Social Media in Divorces and Modifications: Dos and Don’ts

Social Media in Divorces and Modifications: Dos and Don’ts

How Social Media is Used in Divorces and Modifications

In Texas divorces and modifications, social media comes up frequently. As your family lawyer is working to negotiate and litigate the claims in your petitions, the evidence is necessary to prove those allegations may come from social media. In one example, time-stamped direct messages can be used to prove what was said between people. In another example, pictures and videos can be introduced as evidence regarding parenting and character.

What is most current and relevant may be more persuasive than something from many years ago. Common sense applies and can talk to the attorney representing you in your divorce or modification case. Here at the Barrows Firm, Southlake Divorce Lawyer, Leslie Barrows, and her team are used to high-stakes cases where social media becomes involved. When you call and have a consultation with attorney Barrows you can talk to her about your concerns about social media in divorces and modifications.

Call Attorney Leslie Barrows at the Barrows Firm in Southlake at (817) 481-1583.

Only Positive Status Updates

Avoid making social media posts about your divorce or modification case. Also, do not post any information about yourself that could be used in your case. Especially when child custody is disputed, you should be cautious on social media in divorces and modification cases.

Drawing attention to our business can seem harmless but it can get overwhelming. During divorces and modifications, you should do whatever is possible to reduce anxiety and stay focused and centered on making good decisions. Especially when your children are involved, keeping a positive attitude and keeping your head held high is important.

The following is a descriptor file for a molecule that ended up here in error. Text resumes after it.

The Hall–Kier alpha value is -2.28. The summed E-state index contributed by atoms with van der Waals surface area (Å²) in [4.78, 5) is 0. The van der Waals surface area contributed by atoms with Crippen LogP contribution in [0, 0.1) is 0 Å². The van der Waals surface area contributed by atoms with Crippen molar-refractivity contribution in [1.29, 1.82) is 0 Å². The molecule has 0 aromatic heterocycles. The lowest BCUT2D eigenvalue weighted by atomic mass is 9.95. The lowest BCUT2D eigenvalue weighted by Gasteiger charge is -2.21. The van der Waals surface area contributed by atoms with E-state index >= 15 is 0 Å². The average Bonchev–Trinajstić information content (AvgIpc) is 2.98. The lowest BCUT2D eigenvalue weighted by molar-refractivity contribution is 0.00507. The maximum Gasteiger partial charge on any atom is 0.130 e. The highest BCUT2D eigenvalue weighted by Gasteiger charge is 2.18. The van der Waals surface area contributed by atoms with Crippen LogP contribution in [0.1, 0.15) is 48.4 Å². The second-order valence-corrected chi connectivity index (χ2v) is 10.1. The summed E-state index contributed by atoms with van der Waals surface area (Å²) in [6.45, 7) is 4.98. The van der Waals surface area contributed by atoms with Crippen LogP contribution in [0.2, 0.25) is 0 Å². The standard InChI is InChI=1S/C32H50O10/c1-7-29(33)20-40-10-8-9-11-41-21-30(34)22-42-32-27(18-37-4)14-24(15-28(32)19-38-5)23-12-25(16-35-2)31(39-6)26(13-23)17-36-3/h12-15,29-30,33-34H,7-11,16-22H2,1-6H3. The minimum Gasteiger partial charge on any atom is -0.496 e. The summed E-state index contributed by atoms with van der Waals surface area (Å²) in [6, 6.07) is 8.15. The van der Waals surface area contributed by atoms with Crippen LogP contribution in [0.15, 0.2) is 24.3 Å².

Don’t Assume Everything is Private – Safety First

With many social media and communication networks, you should never assume anything you say is ultimately secured. For example, you may be on private group pages your spouse or ex is not a member of, but others who might know them and share your content.

It is a good idea to assume at least someone on your social media is not who they say they are. We frequently hear about people claiming their pages were hacked, and don’t accept a new request from them. The person behind a fake page could be anyone, so don’t say anything on social media you don’t want your judge, lawyer, and opposing counsel to see all your social media posts in divorces and modifications.

Family violence victims should be particularly careful with social media, to avoid letting the other know where you are. Something as simple as being tagged in another picture could tip someone off as to your whereabouts. If you can, adjust all your settings so you must first approve something like a photo tag.

See this important article: How to Avoid Being Stalked on Social Media.

Being Humble and Maintaining the Status Quo on Social Media in Divorces and Modifications